Eiland discusses school re-opening process

Published 1:56 pm Thursday, July 2, 2020

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Butler County School System Superintendent Joe Eiland is busy these days trying to figure out what the return to school will look like in the wake of the COVID-19 pandemic.

Eiland was on hand with other superintendents from across the state last week as they worked with Alabama State Superintendent Dr. Eric Mackey on implementing the plans for fall. Eiland said the meetings began Sunday, June 21 and continued through last Wednesday. By last Friday, Mackey released the state’s guidelines and recommendations for the fall, which included Mackey’s desire to see in-person schooling.

“It was the most intense professional development, training and instructional guidance I’ve had in more than 30 years in education,” Eiland said. “There were two topics we discussed – the road map to going back to school and mental health.”

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Eiland said the mental health aspect of the return to school is one of the most important factors. In fact, for the past few years the Butler County School System has contracted with BB&H to provide services at Greenville High School and Greenville Middle School. Eiland said the school system needs to expand the services. 

“I want a mental health person that can serve every school in our district,” Eiland said Monday as he spoke about future plans.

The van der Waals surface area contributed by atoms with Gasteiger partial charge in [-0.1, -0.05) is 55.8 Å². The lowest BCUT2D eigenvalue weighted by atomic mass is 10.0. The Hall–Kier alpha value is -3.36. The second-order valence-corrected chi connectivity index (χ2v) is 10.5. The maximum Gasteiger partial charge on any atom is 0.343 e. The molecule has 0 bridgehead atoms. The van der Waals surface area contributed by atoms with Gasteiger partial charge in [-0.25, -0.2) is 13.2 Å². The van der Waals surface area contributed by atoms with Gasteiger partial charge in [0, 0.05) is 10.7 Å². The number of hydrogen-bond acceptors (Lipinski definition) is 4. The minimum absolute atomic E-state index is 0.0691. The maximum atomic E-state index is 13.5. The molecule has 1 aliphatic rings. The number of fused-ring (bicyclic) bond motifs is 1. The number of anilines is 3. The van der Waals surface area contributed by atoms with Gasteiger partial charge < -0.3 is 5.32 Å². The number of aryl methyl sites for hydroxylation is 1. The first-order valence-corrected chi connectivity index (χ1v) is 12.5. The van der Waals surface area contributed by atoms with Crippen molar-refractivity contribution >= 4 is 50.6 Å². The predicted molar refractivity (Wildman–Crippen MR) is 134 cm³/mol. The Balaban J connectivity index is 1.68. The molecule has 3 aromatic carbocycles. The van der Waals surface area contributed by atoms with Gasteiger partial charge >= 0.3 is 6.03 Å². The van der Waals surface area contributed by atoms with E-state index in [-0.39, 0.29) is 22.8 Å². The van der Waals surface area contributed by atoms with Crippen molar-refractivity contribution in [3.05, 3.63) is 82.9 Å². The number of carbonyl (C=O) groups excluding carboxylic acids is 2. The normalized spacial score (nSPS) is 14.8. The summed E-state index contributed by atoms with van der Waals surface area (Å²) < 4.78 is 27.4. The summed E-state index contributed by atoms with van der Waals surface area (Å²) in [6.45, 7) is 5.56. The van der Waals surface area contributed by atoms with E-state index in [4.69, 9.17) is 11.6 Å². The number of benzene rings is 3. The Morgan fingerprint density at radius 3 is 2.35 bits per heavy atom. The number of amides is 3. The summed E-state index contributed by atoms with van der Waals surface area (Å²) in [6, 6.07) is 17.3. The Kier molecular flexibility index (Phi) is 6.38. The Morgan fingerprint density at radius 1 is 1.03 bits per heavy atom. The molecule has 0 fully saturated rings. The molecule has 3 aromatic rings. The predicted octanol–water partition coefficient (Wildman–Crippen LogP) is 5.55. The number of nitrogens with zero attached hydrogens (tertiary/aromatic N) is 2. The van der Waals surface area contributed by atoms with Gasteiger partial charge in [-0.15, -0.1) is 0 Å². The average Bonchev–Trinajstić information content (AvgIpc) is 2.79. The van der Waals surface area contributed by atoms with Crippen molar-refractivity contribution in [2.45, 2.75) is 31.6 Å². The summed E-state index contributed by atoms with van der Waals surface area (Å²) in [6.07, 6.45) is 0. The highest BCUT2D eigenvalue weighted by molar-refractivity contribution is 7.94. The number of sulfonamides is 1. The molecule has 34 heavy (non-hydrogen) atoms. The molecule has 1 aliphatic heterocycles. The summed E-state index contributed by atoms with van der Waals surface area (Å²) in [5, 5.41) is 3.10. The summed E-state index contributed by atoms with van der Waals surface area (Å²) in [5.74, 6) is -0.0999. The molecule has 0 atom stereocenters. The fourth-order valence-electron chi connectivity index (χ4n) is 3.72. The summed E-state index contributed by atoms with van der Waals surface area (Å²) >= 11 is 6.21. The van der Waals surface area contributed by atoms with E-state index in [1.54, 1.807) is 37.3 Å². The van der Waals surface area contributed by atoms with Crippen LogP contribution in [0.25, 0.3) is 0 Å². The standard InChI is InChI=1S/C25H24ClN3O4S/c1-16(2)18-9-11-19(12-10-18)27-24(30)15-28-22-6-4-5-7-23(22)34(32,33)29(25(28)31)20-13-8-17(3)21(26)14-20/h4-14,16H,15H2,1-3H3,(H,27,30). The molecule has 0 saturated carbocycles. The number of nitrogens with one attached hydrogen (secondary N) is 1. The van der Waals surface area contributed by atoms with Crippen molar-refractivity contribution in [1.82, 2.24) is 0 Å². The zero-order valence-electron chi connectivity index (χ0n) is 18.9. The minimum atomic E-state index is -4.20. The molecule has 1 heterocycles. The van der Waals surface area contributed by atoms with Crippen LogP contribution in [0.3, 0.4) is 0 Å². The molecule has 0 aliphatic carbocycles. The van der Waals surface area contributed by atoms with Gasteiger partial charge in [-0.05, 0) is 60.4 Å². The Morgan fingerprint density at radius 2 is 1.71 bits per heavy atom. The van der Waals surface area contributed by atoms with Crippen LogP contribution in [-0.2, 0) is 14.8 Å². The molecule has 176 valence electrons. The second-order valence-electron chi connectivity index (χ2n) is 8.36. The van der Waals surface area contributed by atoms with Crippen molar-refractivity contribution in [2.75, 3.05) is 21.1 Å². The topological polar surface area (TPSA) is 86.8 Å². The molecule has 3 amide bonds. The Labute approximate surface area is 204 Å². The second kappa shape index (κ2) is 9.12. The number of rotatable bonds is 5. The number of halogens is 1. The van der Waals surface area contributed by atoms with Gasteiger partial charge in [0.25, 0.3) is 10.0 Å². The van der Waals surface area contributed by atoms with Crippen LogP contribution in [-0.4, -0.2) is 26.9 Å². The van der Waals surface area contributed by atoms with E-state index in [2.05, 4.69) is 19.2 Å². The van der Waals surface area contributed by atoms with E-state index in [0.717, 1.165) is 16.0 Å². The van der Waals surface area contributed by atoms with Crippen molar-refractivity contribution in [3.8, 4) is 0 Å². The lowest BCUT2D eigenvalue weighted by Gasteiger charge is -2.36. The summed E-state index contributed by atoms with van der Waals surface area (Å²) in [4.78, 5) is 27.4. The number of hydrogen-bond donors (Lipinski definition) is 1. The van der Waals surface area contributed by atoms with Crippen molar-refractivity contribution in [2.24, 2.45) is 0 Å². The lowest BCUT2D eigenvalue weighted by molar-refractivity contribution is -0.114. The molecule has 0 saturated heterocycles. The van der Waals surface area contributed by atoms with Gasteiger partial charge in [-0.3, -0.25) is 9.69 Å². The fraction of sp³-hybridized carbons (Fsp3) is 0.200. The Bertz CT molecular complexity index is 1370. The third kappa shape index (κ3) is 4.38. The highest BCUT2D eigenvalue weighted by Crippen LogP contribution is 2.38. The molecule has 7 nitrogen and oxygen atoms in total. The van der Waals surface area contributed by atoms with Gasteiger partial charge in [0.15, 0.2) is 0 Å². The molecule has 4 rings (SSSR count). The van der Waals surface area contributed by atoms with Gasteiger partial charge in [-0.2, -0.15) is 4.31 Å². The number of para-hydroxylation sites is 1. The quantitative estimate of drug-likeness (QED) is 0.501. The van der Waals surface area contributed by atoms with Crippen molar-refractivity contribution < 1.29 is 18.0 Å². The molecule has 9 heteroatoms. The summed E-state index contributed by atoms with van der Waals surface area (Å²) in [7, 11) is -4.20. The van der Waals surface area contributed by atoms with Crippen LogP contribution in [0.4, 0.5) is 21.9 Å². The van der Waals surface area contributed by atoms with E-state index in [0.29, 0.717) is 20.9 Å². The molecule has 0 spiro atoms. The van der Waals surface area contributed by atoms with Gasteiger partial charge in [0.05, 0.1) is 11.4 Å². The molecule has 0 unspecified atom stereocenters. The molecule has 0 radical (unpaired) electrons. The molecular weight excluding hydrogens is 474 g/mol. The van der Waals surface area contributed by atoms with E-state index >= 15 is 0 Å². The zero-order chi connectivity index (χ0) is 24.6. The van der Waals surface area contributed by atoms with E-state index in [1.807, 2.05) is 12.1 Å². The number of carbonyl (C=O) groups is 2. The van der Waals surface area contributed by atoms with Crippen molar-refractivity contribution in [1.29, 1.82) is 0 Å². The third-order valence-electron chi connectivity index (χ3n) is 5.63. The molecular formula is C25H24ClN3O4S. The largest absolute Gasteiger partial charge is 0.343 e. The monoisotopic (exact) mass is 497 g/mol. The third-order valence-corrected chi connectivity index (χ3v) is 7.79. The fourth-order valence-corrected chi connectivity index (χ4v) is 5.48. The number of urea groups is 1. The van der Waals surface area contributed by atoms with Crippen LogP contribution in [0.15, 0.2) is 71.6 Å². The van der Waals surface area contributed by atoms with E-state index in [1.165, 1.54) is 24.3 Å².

Eiland also said the Butler County School System will be surveying parents on their opinions of returning to school in the fall. Statewide, Mackey said about 15 percent of parents were looking at home schooling or keeping their children at home for online learning. Locally, Eiland predicts that number to be between two and five percent.

“We’re going to be prepared for whatever the percentage is,” he said. “We just spent more than $500,000 on Chromebooks for K-12. Every student will have a device.”

However, even with the new technology, Eiland said schools would continue to look to in-school offerings.

“We want traditional classroom instruction,” he said. “That is what is best for the majority of the children. There is no substitute for eyeball to eyeball interaction between a teacher and a student.”

According to Eiland, classes will begin on Aug. 20, “unless something changes.”

Eiland said Mackey and his views were “comprehensive.”

“When I say comprehensive, it caused us to think about so many things we were not thinking about,” he said. “The task force team that he pulled together were from every content area possible educationally and you and public health officials, law enforcement officials, environmental specialists – just a plethora of experts. They came from districts large and small, they were young and seasoned administrators, there were members from the Alabama Association of School Boards. All of them – including the governor and her staff were providing input. It was very extensive team and they put together a very comprehensive, broad plan and it was pointed toward smaller districts as well. It has a broad nature about it, it has an extensive nature about it, but then it also has a specific nature about it. Some of it said ‘do now,’ some was ‘do later,’ but in the end, just as he said in his address to the public on Friday, ‘I am with guidance handing this to the local districts to do what is best for their district based on their exposure to COVID-19. I’m not telling them what day they have to start school. I’m urging them to start later,’ which we did months ago. We changed from Aug. 6 to Aug. 20.”